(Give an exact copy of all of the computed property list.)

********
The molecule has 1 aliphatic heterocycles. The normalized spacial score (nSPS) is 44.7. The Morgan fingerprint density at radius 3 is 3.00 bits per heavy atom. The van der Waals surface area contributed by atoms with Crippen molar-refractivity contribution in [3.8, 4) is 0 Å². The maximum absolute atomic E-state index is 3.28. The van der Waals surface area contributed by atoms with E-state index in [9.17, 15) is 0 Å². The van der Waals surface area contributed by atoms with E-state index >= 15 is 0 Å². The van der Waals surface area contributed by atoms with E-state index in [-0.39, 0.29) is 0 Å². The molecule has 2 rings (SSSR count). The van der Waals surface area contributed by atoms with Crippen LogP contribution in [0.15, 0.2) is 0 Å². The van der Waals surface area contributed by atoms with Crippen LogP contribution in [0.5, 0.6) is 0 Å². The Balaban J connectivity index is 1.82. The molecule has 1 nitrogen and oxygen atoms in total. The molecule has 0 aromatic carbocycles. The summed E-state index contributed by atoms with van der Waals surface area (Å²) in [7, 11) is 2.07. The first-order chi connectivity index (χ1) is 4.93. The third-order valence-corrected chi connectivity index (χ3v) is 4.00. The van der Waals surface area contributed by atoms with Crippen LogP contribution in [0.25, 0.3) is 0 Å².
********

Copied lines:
The molecule has 1 aliphatic heterocycles. The normalized spacial score (nSPS) is 44.7. The Morgan fingerprint density at radius 3 is 3.00 bits per heavy atom. The van der Waals surface area contributed by atoms with Crippen molar-refractivity contribution in [3.8, 4) is 0 Å². The maximum absolute atomic E-state index is 3.28. The van der Waals surface area contributed by atoms with E-state index in [9.17, 15) is 0 Å². The van der Waals surface area contributed by atoms with E-state index >= 15 is 0 Å². The van der Waals surface area contributed by atoms with E-state index in [-0.39, 0.29) is 0 Å². The molecule has 2 rings (SSSR count). The van der Waals surface area contributed by atoms with Crippen LogP contribution in [0.15, 0.2) is 0 Å². The van der Waals surface area contributed by atoms with Crippen LogP contribution in [0.5, 0.6) is 0 Å². The Balaban J connectivity index is 1.82. The molecule has 1 nitrogen and oxygen atoms in total. The molecule has 0 aromatic carbocycles. The summed E-state index contributed by atoms with van der Waals surface area (Å²) in [7, 11) is 2.07. The first-order chi connectivity index (χ1) is 4.93. The third-order valence-corrected chi connectivity index (χ3v) is 4.00. The van der Waals surface area contributed by atoms with Crippen LogP contribution in [0.25, 0.3) is 0 Å².